#OTD in 1907 – A memorial arch is dedicated at St Stephens Green Dublin in honour of the Irish soldiers who died fighting for “King and country” in the Boer war.

Five years on from the war, the Fusiliers’ Arch was unveiled in the heart of Dublin, as a testament to the actions of the Royal Dublin Fusiliers in South Africa. While the war ended in a British victory, it was a bloody and costly one. In financial terms, a war that would supposedly be over […]

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#OTD in 1876 – The ship Catalpa arrives in the U.S. with Irish Fenian prisoners rescued from Australia.

The “Fremantle Six” were Irish political prisoners who made an audacious escape from the notorious British prison in West Australia aboard the U.S. whaling ship “Catalpa” in 1876. Captain Anthony and the Catalpa arrive at Rockingham beach near Fremantle to rendezvous with the escaped prisoners; after a fierce confrontation with the Georgette, an armed British […]

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#OTD in 1745 – At the Battle of Fontenoy, near Tourney in modern Belgium, the Irish Brigade of the French army under Lieutenant Charles O’Brien repulses the British and wins the day.

The role of the Irish Brigade at the Battle of Fontenoy, where the French army won a notable victory over the British and Dutch, has been regarded as the greatest of Irish battle honours. However, this event is now largely forgotten, at least in this country. But that they once loomed very large in the […]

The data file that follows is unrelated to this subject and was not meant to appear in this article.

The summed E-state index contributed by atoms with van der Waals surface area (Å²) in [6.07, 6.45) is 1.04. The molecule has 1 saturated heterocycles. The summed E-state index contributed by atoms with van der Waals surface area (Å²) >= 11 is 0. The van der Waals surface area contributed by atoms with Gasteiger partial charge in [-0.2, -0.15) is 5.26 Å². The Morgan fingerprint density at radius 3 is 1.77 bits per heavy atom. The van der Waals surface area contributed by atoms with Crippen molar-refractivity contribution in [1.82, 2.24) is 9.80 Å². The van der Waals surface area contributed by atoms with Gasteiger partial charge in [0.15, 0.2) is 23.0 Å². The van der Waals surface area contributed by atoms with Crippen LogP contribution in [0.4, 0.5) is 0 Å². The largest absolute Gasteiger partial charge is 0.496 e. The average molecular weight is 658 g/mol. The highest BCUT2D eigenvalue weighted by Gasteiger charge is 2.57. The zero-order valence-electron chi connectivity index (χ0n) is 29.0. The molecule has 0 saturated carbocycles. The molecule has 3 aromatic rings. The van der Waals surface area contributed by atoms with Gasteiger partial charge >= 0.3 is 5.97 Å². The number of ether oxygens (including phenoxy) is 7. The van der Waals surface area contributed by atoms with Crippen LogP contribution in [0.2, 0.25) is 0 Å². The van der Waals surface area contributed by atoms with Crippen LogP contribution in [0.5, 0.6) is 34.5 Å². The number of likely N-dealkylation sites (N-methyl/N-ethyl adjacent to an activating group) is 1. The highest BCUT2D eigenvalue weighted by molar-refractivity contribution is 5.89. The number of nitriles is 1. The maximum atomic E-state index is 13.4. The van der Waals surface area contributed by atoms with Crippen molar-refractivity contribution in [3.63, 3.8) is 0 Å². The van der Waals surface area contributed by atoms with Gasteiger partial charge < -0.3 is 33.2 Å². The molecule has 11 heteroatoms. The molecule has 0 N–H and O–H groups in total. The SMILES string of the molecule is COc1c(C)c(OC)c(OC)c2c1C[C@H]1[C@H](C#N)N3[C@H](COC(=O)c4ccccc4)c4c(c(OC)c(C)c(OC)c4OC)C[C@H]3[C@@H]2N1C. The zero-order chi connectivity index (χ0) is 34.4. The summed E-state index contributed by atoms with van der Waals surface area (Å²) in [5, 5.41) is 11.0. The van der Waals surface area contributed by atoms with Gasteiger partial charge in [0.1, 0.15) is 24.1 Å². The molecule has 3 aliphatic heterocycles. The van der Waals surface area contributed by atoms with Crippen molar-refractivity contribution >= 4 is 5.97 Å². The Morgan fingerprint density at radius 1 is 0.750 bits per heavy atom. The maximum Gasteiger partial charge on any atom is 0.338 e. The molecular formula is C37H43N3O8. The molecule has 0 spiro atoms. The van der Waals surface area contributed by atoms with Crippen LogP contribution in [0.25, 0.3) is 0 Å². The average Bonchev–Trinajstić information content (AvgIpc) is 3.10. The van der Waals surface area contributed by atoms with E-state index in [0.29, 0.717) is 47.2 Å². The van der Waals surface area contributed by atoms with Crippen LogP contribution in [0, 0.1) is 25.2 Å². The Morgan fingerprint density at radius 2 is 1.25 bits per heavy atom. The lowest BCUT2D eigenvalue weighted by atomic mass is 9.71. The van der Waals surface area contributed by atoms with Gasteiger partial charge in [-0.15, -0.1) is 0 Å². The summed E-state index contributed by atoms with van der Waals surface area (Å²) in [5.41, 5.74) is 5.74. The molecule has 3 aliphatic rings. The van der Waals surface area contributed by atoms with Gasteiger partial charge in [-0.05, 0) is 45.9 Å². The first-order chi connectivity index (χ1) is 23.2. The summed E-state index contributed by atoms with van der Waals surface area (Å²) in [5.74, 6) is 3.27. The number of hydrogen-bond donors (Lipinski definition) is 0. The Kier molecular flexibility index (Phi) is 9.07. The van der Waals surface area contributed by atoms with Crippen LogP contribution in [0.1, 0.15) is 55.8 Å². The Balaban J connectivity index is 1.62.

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#OTD in 1914 – After 60 cavalry officers at the Curragh resign their commissions – an incident known as ‘the Curragh mutiny’ – the War Secretary stated that the army wi not be used to coerce Ulster into Home Rule.

The effectiveness of the Ulster unionist movement’s opposition (1912-14) to the granting of self-government to Ireland by Britain’s Liberal government was heightened by the support it received from elsewhere in the United Kingdom. In 1912, the Conservative Party backed it even in its formation of a paramilitary force (the UVF) to defy Westminster legislation. Meanwhile, […]

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#OTD in 1957 – Birth of Volunteer, Mairéad Farrell, in Belfast.

‘Your minds your strongest weapon, and that’s how we always counteract whatever they do, because they can’t control our minds, they can’t get inside them, and that’s their failure.’ –Mairead Farrell Mairéad was born in Belfast; the second youngest of six children and the only girl. She was twelve when the British Army took over […]

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#OTD in 1764 – United Irishman, William Sampson is born the son of a Presbyterian clergyman in Derry. A distinguished lawyer and author, he would die in New York in 1836.

William Sampson was one of many non-Catholics who were disturbed by the level of discrimination and violence against members of the Catholic faith. Anticipating an insurrection in March 1798, as a lawyer, Sampson defended United Irishmen for anti-British actions and was imprisoned, disbarred, and banished from Ireland without trial for his courtroom and literary activities. After eight […]

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#OTD in 1871 – Thirty Fenian prisoners are released by the British in a general amnesty.

British authorities release over thirty Fenian prisoners including John Devoy and Jeremiah O’Donovan Rossa. The conditional amnesty of 1871 required those released not to return to Ireland for the term of their respective sentences for treason. Devoy, O’Donovan Rossa and three others: Charles Underwood O’Connell, Henry Mulleda, and John McClure boarded the S.S. Cuba bound […]

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#OTD in 1903 – Roger Casement completes report about abuses in Belgian Congo.

‘Failure to meet the rubber collection quotas was punishable by death. Meanwhile, the Force Publique were required to provide the hand of their victims as proof when they had shot and killed someone, as it was believed that they would otherwise use the munitions (imported from Europe at considerable cost) for hunting. As a consequence, […]

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